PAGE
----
Thanksgiving Dinner and Veganism

Thanksgiving in America is a food-centric holiday. We would like to think it’s more about being thankful than anything else but often food is the main focus and for some (most?) it’s simply a time of sinful self indulgence and gluttony.

There are three things most Americans look forward to on Thanksgiving: Food, Family, and Football. Maybe you don’t like watching football. And maybe you don’t particularly look forward to hearing that one relative talk about politics or having to endure corny jokes. But you can deal with all that stuff because the meal is what brings you and everyone else together.

However this changes a little bit when you become vegan and your family eats meat and dairy. If you don’t go to the traditional family meal you feel like you’re letting them down and you feel like you’re creating a rift in the family. I would say this is especially true the first year that you are vegan and you decide to skip the meal.

The brute fact is that it will create a rift (if you’re a vegan who cares about animal ethics). I don’t want to watch the people I love eat animals. I can’t unknow how those animals got there and how they were mistreated. I can’t unsee the bloodbath. I can’t unhear the last sounds made by the slaughtered animals (if you want to lose sleep for a while, listen to the sound of pigs being crushed in a factory). It’s heartbreaking and sad.

Have you ever thought about the amount of meat that is sold in grocery stores? Look at all the turkeys and hams for sale in just one grocery store during the Thanksgiving and Christmas seasons. Then think of all the turkeys and pigs that end up in all the grocery stores across the country. Do you know how those turkeys and pigs got there?

Why is it okay for us to eat birds, pigs, and cows but not cats and dogs? Can you imagine if you walked into Walmart and they sold freezers full of roast puppy dogs or cat burgers? What makes cats and dogs worth more than pigs, turkeys, and chickens?

I first became vegan because I wanted to lose weight and was convinced by the health arguments that a plant-based diet would not only help me lose weight but would also help prevent heart disease. My wife is the one who introduced me to it. She became vegan for both health and the animal ethics. I have now come to the place where I can say that I will never eat meat or dairy products again because I know what goes on behind the scenes.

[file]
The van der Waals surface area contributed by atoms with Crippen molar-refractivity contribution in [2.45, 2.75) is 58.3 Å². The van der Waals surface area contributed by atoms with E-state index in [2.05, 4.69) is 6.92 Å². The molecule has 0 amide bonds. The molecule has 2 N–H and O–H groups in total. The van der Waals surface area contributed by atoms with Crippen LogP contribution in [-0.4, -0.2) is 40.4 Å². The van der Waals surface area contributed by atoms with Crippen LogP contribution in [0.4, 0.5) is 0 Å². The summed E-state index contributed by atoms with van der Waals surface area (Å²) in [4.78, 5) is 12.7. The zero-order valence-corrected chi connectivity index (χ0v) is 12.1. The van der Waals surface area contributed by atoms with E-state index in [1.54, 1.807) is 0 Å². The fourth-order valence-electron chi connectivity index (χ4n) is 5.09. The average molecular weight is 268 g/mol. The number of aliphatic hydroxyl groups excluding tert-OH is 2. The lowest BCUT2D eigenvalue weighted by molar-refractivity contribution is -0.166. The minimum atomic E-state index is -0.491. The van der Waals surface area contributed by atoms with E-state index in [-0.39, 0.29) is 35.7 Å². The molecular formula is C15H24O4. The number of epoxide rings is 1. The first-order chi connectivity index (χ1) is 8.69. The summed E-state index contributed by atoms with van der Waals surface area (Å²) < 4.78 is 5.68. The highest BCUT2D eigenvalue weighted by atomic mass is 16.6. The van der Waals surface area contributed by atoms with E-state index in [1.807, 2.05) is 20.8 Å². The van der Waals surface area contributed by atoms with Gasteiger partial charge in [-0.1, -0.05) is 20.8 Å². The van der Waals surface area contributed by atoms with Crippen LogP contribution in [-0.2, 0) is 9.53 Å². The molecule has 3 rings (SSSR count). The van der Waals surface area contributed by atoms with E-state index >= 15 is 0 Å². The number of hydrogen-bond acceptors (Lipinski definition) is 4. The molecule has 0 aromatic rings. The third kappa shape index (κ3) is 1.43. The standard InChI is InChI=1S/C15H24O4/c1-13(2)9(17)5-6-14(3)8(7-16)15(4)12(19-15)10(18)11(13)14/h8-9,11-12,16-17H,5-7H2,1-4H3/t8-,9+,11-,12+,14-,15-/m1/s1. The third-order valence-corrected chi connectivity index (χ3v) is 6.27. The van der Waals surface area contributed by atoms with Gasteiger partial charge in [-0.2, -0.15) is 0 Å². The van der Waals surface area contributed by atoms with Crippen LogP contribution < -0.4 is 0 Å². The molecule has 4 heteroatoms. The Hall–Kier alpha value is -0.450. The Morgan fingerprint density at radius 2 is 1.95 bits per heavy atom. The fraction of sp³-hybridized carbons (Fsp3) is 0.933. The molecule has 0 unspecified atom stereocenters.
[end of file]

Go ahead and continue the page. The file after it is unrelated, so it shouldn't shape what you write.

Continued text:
Now, I painted a potentially bleak and dismal picture early on when I said that being vegan creates a rift. But it’s not a rift so deep that ties need to be cut. It may bring feelings of sadness and frustration for those of us who are vegan. It should not lead us to be hateful or arrogant to the nonvegans in our lives. Hopefully your family and friends will respect you and support your decision even if they don’t agree with it.

My wife and I will have our own little plant-based Thanksgiving meal and we’ll visit our family after they’ve already eaten their meals. I’m very thankful that they respect our decision to be vegan and that they don’t shame us or berate us for not coming to the Thanksgiving meal.

I don’t browbeat my family about becoming vegan every time I see them. In fact, I rarely talk about it or bring it up. They know why I’m vegan and we’ve had conversations about it in the past. I know why they’re not vegan. I simply choose to treat them graciously and with kindness even though the fact that they eat meat upsets me.

I simply strive to be humble. I know that I wasn’t always vegan. I used to make of fun vegans and joke that they only ate kale. I ate meat and dairy for 26 years. If you knew me before June 2017, you would have known my reputation as “The Wing Guy”. I loved to eat wings and would have them at least once a week. I loved trying new flavors (weirdest flavor I ever had was peanut butter and jelly). I loved ice cream and fast food.

But I watched myself getting fatter and I knew I was not healthy. I was in sin and needed to repent of my lust for food. I had to change. I was headed for diabetes, a heart attack, and most certainly an early grave if I didn’t make a change in my diet.

I was like most people. I went through life without questioning what I was told and wasn’t taught to think critically or form my own conclusions. Thankfully I learned to think for myself. I’ve lost about 45 pounds since I began eating a plant-based diet. But I didn’t become vegan because someone yelled at me and told me “meat is murder”. I studied the information and formed my own opinion.

I don’t want you to agree with me simply because I told you this is what I think is true and right. Rather, I hope you’ll be challenged to research the arguments for and against veganism and think for yourself.

Do you know the process of how food gets to your grocery store? Why do you eat some animals but not others? Think about why you eat what you eat and if what you eat is truly healthy. That is what matters at the end of the day. Will you prolong your life or shorten it?